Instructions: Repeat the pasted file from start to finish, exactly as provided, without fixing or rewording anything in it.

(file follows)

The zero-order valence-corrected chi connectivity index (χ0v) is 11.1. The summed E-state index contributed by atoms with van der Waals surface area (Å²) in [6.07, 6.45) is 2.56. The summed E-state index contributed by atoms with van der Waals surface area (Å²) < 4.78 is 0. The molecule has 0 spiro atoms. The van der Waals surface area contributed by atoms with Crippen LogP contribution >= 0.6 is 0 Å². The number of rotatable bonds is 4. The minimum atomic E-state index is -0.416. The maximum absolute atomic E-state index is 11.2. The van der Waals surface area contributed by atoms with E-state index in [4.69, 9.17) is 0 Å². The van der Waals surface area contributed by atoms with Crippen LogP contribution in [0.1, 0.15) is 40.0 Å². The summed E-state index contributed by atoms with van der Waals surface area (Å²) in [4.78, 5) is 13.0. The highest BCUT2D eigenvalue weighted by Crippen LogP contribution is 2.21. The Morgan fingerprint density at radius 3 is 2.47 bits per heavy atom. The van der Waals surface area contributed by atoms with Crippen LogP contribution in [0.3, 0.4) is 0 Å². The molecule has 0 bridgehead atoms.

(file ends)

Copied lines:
The zero-order valence-corrected chi connectivity index (χ0v) is 11.1. The summed E-state index contributed by atoms with van der Waals surface area (Å²) in [6.07, 6.45) is 2.56. The summed E-state index contributed by atoms with van der Waals surface area (Å²) < 4.78 is 0. The molecule has 0 spiro atoms. The van der Waals surface area contributed by atoms with Crippen LogP contribution >= 0.6 is 0 Å². The number of rotatable bonds is 4. The minimum atomic E-state index is -0.416. The maximum absolute atomic E-state index is 11.2. The van der Waals surface area contributed by atoms with E-state index in [4.69, 9.17) is 0 Å². The van der Waals surface area contributed by atoms with Crippen LogP contribution in [0.1, 0.15) is 40.0 Å². The summed E-state index contributed by atoms with van der Waals surface area (Å²) in [4.78, 5) is 13.0. The highest BCUT2D eigenvalue weighted by Crippen LogP contribution is 2.21. The Morgan fingerprint density at radius 3 is 2.47 bits per heavy atom. The van der Waals surface area contributed by atoms with Crippen LogP contribution in [0.3, 0.4) is 0 Å². The molecule has 0 bridgehead atoms.